High school students in grades nine to 12 are dusting off their best CSI techniques as Genome BC Geneskool Summer Camp sets up at Vancouver Island University’s Nanaimo campus.
This fun and interactive week-long science camp, which runs from July 23 to July 27, allows students to delve into hands-on activities and experience the world of forensics while having fun.
“Students love the camp because it makes science relevant to their lives,” says Sally Greenwood, Vice President, Communications and Education at Genome BC.
Genome BC is a non-profit organization that funds cutting-edge genomics research projects in the province. Each year, Genome BC’s Geneskool summer camp brings high school students into a university lab to do genetics, forensics-themed experiments.
“We’ve been involved in communities throughout BC since 2004 but this is the first time we’re bringing our summer camp to Vancouver Island,” Greenwood adds.
“Students with a keen interest in biotechnology, genetics, or forensics are strongly encouraged to apply and we still have nine spots available. Students will get hands-on experience with documenting evidence at a crime scene, lifting fingerprints, analyzing bloodtype and blood splatter patterns, and doing gel electrophoresis.”
When it comes to genomics it’s not just about CSI and DNA. Genomics is tied to all living things from fish to fowl to fern. At VIU genomics research is involved with novel developments in aquaculture. Dr. Helen Gurney-Smith has developed a gene-chip for marine mussels which can be used in both aquaculture and environmental fields.
The mussel genomics project was originally undertaken to better understand why mussel farmers were suffering from unexplained mortality events. “We wanted to better understand both environmental and husbandry factors affecting mussel health and productivity,” says Dr. Gurney-Smith. “Our gene-chip will allow us to determine the relative importance of all stress factors affecting mussels.
“We are also proposing to further develop our gene-chip to be used in monitoring programs for waste-water at sewage treatment plants,” states Dr. Gurney-Smith. “The mussel gene-chip will allow us to determine the effect of various ‘compounds of emerging concern’ which have been identified in effluent streams. This will ensure that our coastal marine ecosystems are protected.”
Greenwood says researchers involved in Geneskool will explain scientific concepts and how they can be applied in real life situations, and explore the potential applications and impact of genomic technologies on Canadian society.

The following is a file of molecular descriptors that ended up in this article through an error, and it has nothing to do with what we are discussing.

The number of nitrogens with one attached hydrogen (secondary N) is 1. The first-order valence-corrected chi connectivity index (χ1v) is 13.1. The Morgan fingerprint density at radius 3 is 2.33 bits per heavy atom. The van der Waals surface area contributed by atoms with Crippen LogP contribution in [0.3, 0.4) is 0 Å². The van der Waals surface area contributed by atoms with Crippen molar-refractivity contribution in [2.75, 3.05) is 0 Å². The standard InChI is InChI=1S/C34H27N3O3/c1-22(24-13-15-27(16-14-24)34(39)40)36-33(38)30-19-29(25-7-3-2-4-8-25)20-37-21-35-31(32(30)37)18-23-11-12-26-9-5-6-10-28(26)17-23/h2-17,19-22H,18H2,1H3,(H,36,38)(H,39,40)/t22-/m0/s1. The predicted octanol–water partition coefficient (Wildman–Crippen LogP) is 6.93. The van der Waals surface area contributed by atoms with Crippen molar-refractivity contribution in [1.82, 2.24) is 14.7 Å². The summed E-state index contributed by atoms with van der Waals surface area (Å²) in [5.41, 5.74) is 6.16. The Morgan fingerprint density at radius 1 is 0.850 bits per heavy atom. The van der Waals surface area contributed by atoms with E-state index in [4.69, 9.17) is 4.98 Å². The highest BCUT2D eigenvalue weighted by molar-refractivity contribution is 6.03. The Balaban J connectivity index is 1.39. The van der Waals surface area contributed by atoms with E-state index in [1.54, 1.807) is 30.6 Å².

“Teachers also like our program because it ties in to the high school biology curriculum and meets their Ministry of Education teaching objectives,” she adds.
Greenwood says Geneskool will not only give students the advantage when they return to school in the Fall, but it will give them an edge when applying for university. Students have an opportunity to interact with graduate scientists and learn if there is a science career path in their future.
The cost of the weeklong Geneskool camp is $275 and bursaries are available. Visit www.geneskool.com for more information or to register.
About Genome British Columbia:
Genome British Columbia is a catalyst for the life sciences cluster on Canada’s West Coast, and manages a cumulative portfolio of over $550M in research projects and science and technology platforms. Working with governments, academia and industry across sectors such as forestry, fisheries, agriculture, environment, bioenergy, mining and human health, the goal of the organization is to generate social and economic benefits for British Columbia and Canada. www.genomebc.ca
In addition to research, Genome BC is committed to openness, meaningful dialogue, public outreach, and educational leadership, and as such, seeks to foster understanding and appreciation of the significance of genomics and proteomics science and technology among teachers, students, and the general public.